The Roman Catholic Church is about to buy a beacon of Protestant televangelism.
The Crystal Cathedral, a temple of glass in Garden Grove, Calif., will be sold to the Catholic Church for $57 million — a decision that left some congregants furious and their future up in the air.
When the Crystal Cathedral declared bankruptcy last year, it soon became clear the legendary building would have to be sold. There were several offers, but in the end, the church’s board favored the Catholic diocese in Orange County.
Sheila Schuller Coleman, the cathedral’s pastor, said in a videotaped message that it was the best way to save the church.
“The Catholic plan affords us the possibility of continuing all of our wonderful, beautiful ministries,” she says. “And we all know that a church is not a building.”
Of course, if any church is associated with its building, it’s Crystal Cathedral, which was built by the architect Philip Johnson and became famous for its televised Hour of Power services, led by Coleman’s charismatic father, Robert Schuller.
The cathedral shunned a bid by nearby Chapman University, which actually offered $2 million more than the diocese.
For his part, the Catholic bishop of Orange, Tod Brown, is thrilled. The diocese needed a cathedral. It didn’t occur to him to try for the Crystal Cathedral, until some of his advisers pulled him aside and said, as he recalls, “Look, this is an incredible location and the iconic cathedral, and it will really serve our needs so well. And it would be much less expensive to acquire this property than it will be for us to build out a new cathedral.”
About one-fourth of the cost, in fact.
The rise and fall of the Crystal Cathedral has many twists — from Schuller’s message of positive thinking to his booming television ministry to the power struggle among his children when he retired. “But in the end, it’s about living beyond your means,” says Richard Flory, who teaches at the University of Southern California.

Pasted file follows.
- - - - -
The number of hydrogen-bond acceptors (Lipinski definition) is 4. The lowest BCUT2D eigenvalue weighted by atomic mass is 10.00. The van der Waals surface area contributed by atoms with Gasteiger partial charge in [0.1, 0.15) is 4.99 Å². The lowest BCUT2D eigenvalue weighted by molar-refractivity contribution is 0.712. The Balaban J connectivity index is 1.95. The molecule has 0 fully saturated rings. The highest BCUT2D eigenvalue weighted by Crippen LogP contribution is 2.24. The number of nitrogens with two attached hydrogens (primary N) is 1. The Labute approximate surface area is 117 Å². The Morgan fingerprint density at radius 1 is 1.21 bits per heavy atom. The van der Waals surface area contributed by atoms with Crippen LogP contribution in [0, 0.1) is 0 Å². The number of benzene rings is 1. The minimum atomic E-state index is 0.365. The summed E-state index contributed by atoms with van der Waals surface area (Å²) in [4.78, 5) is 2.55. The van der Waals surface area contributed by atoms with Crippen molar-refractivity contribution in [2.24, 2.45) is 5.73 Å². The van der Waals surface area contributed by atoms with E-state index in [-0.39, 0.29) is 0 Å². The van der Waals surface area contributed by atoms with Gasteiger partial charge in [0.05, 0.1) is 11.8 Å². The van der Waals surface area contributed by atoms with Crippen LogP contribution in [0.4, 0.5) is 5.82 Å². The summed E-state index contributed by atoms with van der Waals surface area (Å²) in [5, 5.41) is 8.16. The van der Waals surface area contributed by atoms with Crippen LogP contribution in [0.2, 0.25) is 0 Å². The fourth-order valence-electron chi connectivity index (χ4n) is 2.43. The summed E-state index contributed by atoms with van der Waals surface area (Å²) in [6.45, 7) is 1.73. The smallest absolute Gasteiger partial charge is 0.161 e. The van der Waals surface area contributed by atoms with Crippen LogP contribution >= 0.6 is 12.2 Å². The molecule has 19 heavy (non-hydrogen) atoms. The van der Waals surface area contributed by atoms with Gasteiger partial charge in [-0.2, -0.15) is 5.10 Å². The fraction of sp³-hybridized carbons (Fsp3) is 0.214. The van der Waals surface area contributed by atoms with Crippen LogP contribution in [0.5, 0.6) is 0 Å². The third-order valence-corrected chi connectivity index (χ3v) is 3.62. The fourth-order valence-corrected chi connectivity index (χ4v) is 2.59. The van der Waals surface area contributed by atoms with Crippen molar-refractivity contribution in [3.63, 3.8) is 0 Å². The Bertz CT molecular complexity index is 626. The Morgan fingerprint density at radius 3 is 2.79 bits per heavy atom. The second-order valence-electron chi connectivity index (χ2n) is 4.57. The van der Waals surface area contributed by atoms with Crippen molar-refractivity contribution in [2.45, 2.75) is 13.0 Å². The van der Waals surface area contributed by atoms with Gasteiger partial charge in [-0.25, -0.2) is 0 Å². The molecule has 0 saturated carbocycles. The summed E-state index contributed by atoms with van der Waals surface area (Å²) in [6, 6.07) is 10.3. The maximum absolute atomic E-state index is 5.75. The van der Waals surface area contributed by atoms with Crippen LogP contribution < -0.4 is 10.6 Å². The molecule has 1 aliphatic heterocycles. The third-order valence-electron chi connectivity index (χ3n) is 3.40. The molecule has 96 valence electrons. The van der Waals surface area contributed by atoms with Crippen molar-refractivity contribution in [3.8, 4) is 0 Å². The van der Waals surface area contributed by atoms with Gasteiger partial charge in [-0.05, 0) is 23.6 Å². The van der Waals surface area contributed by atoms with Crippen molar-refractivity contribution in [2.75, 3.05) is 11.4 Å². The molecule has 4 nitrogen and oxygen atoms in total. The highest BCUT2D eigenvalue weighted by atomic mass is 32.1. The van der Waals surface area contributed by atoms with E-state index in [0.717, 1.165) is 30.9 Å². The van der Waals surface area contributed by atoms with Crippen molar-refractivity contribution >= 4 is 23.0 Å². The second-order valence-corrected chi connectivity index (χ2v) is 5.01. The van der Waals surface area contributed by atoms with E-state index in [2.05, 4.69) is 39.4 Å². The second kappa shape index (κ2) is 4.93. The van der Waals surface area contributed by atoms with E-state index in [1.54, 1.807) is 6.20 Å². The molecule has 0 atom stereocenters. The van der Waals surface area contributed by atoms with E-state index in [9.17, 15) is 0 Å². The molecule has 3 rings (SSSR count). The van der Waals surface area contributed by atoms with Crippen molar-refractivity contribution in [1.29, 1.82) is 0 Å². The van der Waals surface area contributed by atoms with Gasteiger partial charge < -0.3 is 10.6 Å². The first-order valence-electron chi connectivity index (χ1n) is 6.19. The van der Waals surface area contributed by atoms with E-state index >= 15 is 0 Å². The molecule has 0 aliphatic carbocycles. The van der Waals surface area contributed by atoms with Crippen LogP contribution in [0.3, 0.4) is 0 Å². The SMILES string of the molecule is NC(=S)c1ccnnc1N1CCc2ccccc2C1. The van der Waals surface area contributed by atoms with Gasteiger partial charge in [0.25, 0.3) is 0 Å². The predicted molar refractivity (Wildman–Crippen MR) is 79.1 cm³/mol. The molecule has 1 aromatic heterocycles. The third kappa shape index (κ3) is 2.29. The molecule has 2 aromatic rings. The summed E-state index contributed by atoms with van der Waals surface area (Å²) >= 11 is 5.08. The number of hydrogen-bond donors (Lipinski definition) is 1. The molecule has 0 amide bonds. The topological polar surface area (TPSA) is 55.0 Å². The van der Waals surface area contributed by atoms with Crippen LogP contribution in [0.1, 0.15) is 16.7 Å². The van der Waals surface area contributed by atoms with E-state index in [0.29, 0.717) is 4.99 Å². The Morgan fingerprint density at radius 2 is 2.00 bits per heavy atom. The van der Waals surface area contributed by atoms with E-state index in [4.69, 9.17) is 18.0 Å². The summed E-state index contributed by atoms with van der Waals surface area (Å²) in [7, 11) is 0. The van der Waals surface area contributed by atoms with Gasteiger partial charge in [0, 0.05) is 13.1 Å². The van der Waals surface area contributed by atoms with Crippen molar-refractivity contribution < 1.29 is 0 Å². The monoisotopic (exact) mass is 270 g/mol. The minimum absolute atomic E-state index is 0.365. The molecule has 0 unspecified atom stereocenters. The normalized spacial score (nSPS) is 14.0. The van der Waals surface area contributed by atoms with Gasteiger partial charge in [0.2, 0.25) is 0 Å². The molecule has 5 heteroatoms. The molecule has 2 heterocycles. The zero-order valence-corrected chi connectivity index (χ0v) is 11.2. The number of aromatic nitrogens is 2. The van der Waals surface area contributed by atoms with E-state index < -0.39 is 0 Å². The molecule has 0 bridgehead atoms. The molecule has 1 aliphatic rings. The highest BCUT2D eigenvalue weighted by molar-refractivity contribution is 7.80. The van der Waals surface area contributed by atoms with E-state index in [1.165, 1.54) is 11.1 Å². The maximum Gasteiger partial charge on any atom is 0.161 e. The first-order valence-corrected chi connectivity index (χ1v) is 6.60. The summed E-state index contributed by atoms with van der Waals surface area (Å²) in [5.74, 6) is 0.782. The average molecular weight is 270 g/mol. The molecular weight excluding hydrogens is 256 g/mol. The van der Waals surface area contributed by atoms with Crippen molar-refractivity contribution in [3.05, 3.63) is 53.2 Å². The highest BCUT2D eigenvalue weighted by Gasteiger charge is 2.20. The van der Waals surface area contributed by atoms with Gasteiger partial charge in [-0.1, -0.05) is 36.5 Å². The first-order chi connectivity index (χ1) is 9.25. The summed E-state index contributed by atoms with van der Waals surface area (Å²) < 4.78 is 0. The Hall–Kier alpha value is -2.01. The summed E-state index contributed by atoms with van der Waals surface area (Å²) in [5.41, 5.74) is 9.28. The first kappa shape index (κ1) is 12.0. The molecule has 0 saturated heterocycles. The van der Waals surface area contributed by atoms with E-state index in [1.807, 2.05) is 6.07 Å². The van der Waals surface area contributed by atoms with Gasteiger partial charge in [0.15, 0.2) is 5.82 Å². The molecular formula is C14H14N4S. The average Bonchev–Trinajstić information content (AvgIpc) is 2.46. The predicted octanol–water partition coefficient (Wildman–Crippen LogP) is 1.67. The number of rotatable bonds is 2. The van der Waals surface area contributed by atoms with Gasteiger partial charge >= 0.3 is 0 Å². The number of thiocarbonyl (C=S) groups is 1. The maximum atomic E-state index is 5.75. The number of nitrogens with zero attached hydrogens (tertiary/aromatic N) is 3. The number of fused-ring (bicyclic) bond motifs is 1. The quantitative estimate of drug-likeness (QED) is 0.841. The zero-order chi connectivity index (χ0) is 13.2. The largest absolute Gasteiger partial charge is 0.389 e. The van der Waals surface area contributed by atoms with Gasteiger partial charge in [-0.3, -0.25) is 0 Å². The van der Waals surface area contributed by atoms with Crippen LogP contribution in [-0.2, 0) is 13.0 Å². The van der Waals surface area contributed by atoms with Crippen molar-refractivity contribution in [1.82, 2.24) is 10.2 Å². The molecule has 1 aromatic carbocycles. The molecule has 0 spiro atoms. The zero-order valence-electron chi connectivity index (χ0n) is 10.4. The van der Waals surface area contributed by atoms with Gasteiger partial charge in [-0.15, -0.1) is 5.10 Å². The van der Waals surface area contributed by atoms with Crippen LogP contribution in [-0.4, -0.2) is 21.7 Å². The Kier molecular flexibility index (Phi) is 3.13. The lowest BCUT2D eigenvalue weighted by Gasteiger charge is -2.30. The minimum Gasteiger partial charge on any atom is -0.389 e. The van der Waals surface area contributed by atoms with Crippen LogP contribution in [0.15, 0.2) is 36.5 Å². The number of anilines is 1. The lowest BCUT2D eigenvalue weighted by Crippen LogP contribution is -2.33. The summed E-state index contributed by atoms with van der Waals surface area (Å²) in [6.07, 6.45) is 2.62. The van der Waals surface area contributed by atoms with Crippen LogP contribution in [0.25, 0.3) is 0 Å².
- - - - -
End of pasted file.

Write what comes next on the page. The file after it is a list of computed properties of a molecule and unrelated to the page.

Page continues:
Flory says the church had enormous costs in maintaining the building and the services, which included professional musicians and a yearly Christmas pageant that cost $2 million. At the same time, Flory says, the Crystal Cathedral did not adapt to the times.
“They stuck with a particular model of what church was supposed to be and sound and feel like, and I think generationally people started to look for other things,” he says.
In short, it lost market share — and the loyalty of congregants like Bob Canfield.
Canfield is angry that the board shunned Chapman University’s offer. But he’s furious about the Schuller family.
“It’s a slap in the face,” he says. “They’ve been taking exorbitant salaries, knowing for the last eight, 10 years that they were going down the tubes slowly but surely.”
The family alienated many. For example, when they asked for food donations for Schuller’s ailing wife, they announced that the donations would be delivered in a limousine.
It’s not clear what happens to Crystal Cathedral’s congregation. Coleman, the pastor, said they can stay in the building for up to three years, and she held out hope for a miracle.
“There is still time for God to step in and rescue Crystal Cathedral Ministries,” she says.
But in all likelihood, they’ll have to find a new place to rent, and hope that their congregants follow, even without the spectacular cathedral.